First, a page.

Kingdom Hearts is not just the story of the struggle between good and evil, between light and darkness. It is a story of growth, of awareness, where everyone understands who he wants to be and what he wants to become. Where Sora plays a crucial role in making everyone arrive at their own response, their own destiny.

But not everything is roses and flowers. The defects are there and can not be hidden. First of all, the fragmentation of the franchise on different platforms, which made it really difficult to be able to follow every development of the plot. Problem solved in recent times with the collections first for PS3 and then for PS4, but the stain remains indelible.
The second flaw affects the plot: the saga initially did not have to be a saga, and the a posteriori thing is clear. Nobody thought that Kingdom Hearts would breach the hearts of people so disruptive: Nomura certainly had programs up to Kingdom Hearts 2 (the secret end of the first game is proof), but all that came later is the result of a creation in progress. This has generated inconsistencies and inaccuracies, and to save the salvable Nomura has had to resort to different narratives that have managed to support more than the sandy foundations rather than dignified. It is important to consider this, because Kingdom Hearts relies heavily on the narrative component, and not taking it into consideration as one of the focal points means not to judge one of the fundamental artistic elements that the videogame wants to transmit.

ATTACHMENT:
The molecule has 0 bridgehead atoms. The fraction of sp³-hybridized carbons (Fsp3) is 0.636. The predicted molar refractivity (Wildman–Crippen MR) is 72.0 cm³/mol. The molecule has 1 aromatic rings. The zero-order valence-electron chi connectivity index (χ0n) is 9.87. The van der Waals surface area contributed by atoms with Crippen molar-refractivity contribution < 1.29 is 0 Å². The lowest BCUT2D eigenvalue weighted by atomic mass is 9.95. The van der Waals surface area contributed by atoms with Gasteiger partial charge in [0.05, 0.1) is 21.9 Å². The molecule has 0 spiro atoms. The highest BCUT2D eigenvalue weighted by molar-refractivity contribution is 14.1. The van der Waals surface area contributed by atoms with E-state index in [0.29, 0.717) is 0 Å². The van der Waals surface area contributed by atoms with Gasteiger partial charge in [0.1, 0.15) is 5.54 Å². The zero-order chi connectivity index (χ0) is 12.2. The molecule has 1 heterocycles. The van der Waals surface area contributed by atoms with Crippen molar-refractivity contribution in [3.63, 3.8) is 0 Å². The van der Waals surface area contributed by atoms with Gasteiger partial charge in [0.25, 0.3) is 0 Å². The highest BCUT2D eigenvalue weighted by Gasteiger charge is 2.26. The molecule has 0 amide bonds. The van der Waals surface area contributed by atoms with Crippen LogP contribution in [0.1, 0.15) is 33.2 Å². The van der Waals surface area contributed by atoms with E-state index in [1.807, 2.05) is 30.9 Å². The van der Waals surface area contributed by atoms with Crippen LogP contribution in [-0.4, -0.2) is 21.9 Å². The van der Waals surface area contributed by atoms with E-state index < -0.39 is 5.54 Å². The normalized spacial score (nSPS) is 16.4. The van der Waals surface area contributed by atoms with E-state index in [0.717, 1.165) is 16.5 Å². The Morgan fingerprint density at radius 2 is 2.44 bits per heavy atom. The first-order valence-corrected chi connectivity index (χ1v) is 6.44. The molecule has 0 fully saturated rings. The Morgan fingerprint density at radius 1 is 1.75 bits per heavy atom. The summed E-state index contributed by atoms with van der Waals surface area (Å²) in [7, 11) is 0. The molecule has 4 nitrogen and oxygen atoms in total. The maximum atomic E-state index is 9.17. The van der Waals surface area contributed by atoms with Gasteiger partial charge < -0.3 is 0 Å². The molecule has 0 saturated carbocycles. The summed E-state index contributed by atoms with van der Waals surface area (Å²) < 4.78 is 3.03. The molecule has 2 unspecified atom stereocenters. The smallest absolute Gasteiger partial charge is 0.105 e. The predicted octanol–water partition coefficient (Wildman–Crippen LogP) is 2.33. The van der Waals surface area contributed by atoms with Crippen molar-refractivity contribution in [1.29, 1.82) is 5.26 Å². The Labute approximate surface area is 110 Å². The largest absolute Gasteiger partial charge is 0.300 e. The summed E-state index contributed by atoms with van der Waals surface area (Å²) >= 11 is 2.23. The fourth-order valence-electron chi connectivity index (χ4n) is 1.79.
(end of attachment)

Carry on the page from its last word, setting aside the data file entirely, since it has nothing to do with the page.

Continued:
The third and final flaw is at the same time a virtue. The saga has constantly revamped its gameplay mechanics, which is good because in every chapter you never feel like you are playing a copy of a previous game. However, renewal does not always correspond to an improvement. The spirit and the action style, with some splash of RPG, always remains intact, but almost every title brings with it some small flaw that does not make it a masterpiece, but "only" an excellent or good game. The only exception is Kingdom Hearts 2, which even today after years of distance would have a lot to teach certain black sheep of the genre.